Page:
BirdLife Iceland plans to propose the Ministry for the Environment ban the sale of puffin meat, RÚV reports. The proposed ban would also include products from other birds in the alcid family, whose numbers are decreasing globally. Puffins are an endangered species, whose numbers have declined largely due to climate change and overfishing.
Ornithologist Erpur Snær Hansen says too much puffin meat is served in Icelandic restaurants considering the birds face possible extinction. “How moral is it to pump out this meat like nothing is happening just to make money off it? While the situation is like this. I think the restaurant and tourist industries have to consider their role,” he stated.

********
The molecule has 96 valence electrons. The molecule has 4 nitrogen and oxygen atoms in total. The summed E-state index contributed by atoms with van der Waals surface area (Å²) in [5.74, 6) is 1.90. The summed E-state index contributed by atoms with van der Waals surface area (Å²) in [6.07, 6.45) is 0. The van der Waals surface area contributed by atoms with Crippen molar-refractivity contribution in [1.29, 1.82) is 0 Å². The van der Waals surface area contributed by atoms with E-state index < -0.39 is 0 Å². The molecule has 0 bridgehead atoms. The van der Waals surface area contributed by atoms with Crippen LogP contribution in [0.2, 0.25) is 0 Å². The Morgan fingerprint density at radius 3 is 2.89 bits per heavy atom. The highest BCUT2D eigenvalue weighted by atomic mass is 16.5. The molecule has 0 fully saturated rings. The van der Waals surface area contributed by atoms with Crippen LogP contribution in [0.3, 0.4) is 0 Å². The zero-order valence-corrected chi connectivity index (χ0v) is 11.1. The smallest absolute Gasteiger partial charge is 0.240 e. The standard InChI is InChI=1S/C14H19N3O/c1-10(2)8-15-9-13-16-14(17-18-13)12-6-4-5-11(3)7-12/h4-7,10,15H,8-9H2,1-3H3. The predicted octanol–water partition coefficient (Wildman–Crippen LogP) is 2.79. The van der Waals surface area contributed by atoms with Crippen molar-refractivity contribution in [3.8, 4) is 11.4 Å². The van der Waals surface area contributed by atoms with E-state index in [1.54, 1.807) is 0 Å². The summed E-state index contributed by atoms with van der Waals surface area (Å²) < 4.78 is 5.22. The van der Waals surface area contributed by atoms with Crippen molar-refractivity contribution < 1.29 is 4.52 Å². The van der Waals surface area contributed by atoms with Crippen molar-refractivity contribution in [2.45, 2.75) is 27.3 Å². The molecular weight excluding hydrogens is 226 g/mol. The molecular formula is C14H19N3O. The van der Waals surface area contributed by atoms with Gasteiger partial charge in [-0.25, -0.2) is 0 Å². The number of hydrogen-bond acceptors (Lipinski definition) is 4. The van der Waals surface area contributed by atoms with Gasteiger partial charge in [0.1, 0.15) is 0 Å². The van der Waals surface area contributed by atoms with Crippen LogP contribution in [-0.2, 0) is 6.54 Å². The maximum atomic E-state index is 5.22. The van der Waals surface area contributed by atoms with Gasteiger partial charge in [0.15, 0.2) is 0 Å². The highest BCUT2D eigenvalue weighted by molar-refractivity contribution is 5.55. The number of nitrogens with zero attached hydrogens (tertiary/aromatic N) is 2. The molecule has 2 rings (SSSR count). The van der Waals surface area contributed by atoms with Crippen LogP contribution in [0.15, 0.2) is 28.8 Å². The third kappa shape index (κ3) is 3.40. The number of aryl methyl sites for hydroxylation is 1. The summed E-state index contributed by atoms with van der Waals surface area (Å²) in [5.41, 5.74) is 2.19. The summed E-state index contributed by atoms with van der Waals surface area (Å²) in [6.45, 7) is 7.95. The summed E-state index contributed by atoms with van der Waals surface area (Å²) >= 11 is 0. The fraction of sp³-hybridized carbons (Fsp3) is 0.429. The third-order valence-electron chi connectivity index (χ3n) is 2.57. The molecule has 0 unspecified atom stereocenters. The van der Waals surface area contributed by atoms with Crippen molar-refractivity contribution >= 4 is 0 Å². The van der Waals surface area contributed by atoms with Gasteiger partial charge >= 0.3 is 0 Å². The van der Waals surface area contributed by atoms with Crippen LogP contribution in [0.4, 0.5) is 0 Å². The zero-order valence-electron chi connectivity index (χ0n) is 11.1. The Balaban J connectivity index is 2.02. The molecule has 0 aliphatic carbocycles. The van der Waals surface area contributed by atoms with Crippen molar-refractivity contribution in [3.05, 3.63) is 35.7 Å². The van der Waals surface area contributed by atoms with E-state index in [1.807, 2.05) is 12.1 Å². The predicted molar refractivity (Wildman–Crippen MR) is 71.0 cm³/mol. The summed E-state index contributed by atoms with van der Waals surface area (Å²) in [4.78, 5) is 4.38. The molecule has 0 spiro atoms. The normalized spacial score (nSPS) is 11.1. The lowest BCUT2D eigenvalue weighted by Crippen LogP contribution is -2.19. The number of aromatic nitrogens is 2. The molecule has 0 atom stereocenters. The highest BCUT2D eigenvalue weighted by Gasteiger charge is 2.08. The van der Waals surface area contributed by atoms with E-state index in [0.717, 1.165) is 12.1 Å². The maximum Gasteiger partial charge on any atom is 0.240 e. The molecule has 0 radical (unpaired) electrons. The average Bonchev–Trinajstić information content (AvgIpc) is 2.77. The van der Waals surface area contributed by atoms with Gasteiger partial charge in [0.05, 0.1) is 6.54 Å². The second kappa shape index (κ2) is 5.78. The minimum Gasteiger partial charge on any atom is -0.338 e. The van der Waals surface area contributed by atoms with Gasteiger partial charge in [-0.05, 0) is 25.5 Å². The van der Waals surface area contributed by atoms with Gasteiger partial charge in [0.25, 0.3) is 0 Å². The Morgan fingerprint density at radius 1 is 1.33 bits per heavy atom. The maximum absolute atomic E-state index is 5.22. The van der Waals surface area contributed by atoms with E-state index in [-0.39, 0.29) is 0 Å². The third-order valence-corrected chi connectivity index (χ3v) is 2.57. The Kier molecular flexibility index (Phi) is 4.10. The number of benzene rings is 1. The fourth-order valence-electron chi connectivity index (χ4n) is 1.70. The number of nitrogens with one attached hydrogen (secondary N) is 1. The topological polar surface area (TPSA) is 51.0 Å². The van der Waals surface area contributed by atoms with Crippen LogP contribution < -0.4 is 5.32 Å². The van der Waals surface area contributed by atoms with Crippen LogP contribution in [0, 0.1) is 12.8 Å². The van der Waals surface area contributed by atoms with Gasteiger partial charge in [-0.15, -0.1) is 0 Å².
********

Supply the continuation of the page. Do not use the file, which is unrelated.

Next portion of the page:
Erpur says the government’s reaction to puffins and other bird species being in danger of extinction has been slow. “It’s as if the government has very little interest in this matter. These are of course large flocks and they are important in a global context,” he remarked.
The price of puffin meat rose sharply when large areas of Iceland instituted a ban on hunting the bird. Puffins are still hunted in North Iceland and available in restaurants across the country. “It’s sold a lot to those who can pay a high price, and that’s the restaurant market,” Erpur says.